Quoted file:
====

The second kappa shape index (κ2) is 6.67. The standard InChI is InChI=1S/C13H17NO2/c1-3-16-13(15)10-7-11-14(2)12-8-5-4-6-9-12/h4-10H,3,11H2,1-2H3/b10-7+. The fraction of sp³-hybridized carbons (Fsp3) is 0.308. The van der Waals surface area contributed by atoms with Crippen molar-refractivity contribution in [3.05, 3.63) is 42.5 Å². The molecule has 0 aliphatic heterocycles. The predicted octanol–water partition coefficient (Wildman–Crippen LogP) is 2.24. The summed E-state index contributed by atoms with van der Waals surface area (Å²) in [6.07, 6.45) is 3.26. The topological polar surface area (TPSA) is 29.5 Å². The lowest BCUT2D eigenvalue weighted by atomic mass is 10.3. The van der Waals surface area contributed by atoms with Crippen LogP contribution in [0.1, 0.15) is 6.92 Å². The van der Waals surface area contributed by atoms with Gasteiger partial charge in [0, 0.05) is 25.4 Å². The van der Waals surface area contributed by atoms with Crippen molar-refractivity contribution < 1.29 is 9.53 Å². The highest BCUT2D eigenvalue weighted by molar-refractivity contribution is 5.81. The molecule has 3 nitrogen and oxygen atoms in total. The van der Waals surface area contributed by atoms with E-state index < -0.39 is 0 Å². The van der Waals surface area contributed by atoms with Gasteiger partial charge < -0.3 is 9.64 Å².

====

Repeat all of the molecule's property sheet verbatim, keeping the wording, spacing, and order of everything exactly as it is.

The second kappa shape index (κ2) is 6.67. The standard InChI is InChI=1S/C13H17NO2/c1-3-16-13(15)10-7-11-14(2)12-8-5-4-6-9-12/h4-10H,3,11H2,1-2H3/b10-7+. The fraction of sp³-hybridized carbons (Fsp3) is 0.308. The van der Waals surface area contributed by atoms with Crippen molar-refractivity contribution in [3.05, 3.63) is 42.5 Å². The molecule has 0 aliphatic heterocycles. The predicted octanol–water partition coefficient (Wildman–Crippen LogP) is 2.24. The summed E-state index contributed by atoms with van der Waals surface area (Å²) in [6.07, 6.45) is 3.26. The topological polar surface area (TPSA) is 29.5 Å². The lowest BCUT2D eigenvalue weighted by atomic mass is 10.3. The van der Waals surface area contributed by atoms with Crippen LogP contribution in [0.1, 0.15) is 6.92 Å². The van der Waals surface area contributed by atoms with Gasteiger partial charge in [0, 0.05) is 25.4 Å². The van der Waals surface area contributed by atoms with Crippen molar-refractivity contribution < 1.29 is 9.53 Å². The highest BCUT2D eigenvalue weighted by molar-refractivity contribution is 5.81. The molecule has 3 nitrogen and oxygen atoms in total. The van der Waals surface area contributed by atoms with E-state index < -0.39 is 0 Å². The van der Waals surface area contributed by atoms with Gasteiger partial charge < -0.3 is 9.64 Å².